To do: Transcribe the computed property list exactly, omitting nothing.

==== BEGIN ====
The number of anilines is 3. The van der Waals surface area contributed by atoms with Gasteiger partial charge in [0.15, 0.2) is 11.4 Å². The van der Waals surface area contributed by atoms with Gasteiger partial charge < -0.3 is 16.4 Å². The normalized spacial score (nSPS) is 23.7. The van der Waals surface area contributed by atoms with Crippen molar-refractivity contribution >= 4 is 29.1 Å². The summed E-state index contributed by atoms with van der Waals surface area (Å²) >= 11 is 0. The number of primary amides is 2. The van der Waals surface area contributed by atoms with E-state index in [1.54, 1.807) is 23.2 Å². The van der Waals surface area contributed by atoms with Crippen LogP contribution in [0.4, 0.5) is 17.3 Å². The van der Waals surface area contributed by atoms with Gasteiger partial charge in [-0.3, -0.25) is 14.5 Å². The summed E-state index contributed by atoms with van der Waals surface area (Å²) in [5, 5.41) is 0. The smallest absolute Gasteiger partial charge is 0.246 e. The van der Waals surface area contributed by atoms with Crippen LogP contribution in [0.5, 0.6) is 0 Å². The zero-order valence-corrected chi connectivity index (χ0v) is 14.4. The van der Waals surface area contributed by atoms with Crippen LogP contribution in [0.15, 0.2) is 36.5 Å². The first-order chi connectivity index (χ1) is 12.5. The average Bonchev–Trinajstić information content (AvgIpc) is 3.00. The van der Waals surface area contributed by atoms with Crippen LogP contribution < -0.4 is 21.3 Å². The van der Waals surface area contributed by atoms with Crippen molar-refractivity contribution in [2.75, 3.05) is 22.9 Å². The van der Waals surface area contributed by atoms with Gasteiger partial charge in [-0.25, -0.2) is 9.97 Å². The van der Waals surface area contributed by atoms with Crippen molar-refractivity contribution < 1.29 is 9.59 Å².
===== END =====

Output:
The number of anilines is 3. The van der Waals surface area contributed by atoms with Gasteiger partial charge in [0.15, 0.2) is 11.4 Å². The van der Waals surface area contributed by atoms with Gasteiger partial charge < -0.3 is 16.4 Å². The normalized spacial score (nSPS) is 23.7. The van der Waals surface area contributed by atoms with Crippen molar-refractivity contribution >= 4 is 29.1 Å². The summed E-state index contributed by atoms with van der Waals surface area (Å²) >= 11 is 0. The number of primary amides is 2. The van der Waals surface area contributed by atoms with E-state index in [1.54, 1.807) is 23.2 Å². The van der Waals surface area contributed by atoms with Crippen LogP contribution in [0.4, 0.5) is 17.3 Å². The van der Waals surface area contributed by atoms with Gasteiger partial charge in [-0.3, -0.25) is 14.5 Å². The summed E-state index contributed by atoms with van der Waals surface area (Å²) in [5, 5.41) is 0. The smallest absolute Gasteiger partial charge is 0.246 e. The van der Waals surface area contributed by atoms with Crippen LogP contribution in [0.5, 0.6) is 0 Å². The zero-order valence-corrected chi connectivity index (χ0v) is 14.4. The van der Waals surface area contributed by atoms with Crippen LogP contribution in [0.15, 0.2) is 36.5 Å². The first-order chi connectivity index (χ1) is 12.5. The average Bonchev–Trinajstić information content (AvgIpc) is 3.00. The van der Waals surface area contributed by atoms with Crippen LogP contribution < -0.4 is 21.3 Å². The van der Waals surface area contributed by atoms with Crippen molar-refractivity contribution in [2.75, 3.05) is 22.9 Å². The van der Waals surface area contributed by atoms with Gasteiger partial charge in [-0.25, -0.2) is 9.97 Å². The van der Waals surface area contributed by atoms with Crippen molar-refractivity contribution < 1.29 is 9.59 Å².